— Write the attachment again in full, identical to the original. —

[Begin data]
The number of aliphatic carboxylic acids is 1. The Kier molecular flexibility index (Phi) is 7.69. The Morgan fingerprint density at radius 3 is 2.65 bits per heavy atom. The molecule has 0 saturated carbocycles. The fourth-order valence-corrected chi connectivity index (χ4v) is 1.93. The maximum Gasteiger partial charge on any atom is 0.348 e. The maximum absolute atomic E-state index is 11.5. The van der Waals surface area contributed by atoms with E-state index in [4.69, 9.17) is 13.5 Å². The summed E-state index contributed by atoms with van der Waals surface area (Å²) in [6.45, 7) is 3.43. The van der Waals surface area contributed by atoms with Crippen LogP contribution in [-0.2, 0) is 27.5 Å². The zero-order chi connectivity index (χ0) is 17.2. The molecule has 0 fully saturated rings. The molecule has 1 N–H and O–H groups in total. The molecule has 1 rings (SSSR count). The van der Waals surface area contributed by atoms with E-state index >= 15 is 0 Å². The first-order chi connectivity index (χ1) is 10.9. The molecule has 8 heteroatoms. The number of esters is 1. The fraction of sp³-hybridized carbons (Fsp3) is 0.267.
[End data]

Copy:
The number of aliphatic carboxylic acids is 1. The Kier molecular flexibility index (Phi) is 7.69. The Morgan fingerprint density at radius 3 is 2.65 bits per heavy atom. The molecule has 0 saturated carbocycles. The fourth-order valence-corrected chi connectivity index (χ4v) is 1.93. The maximum Gasteiger partial charge on any atom is 0.348 e. The maximum absolute atomic E-state index is 11.5. The van der Waals surface area contributed by atoms with E-state index in [4.69, 9.17) is 13.5 Å². The summed E-state index contributed by atoms with van der Waals surface area (Å²) in [6.45, 7) is 3.43. The van der Waals surface area contributed by atoms with Crippen LogP contribution in [-0.2, 0) is 27.5 Å². The zero-order chi connectivity index (χ0) is 17.2. The molecule has 0 fully saturated rings. The molecule has 1 N–H and O–H groups in total. The molecule has 1 rings (SSSR count). The van der Waals surface area contributed by atoms with E-state index >= 15 is 0 Å². The first-order chi connectivity index (χ1) is 10.9. The molecule has 8 heteroatoms. The number of esters is 1. The fraction of sp³-hybridized carbons (Fsp3) is 0.267.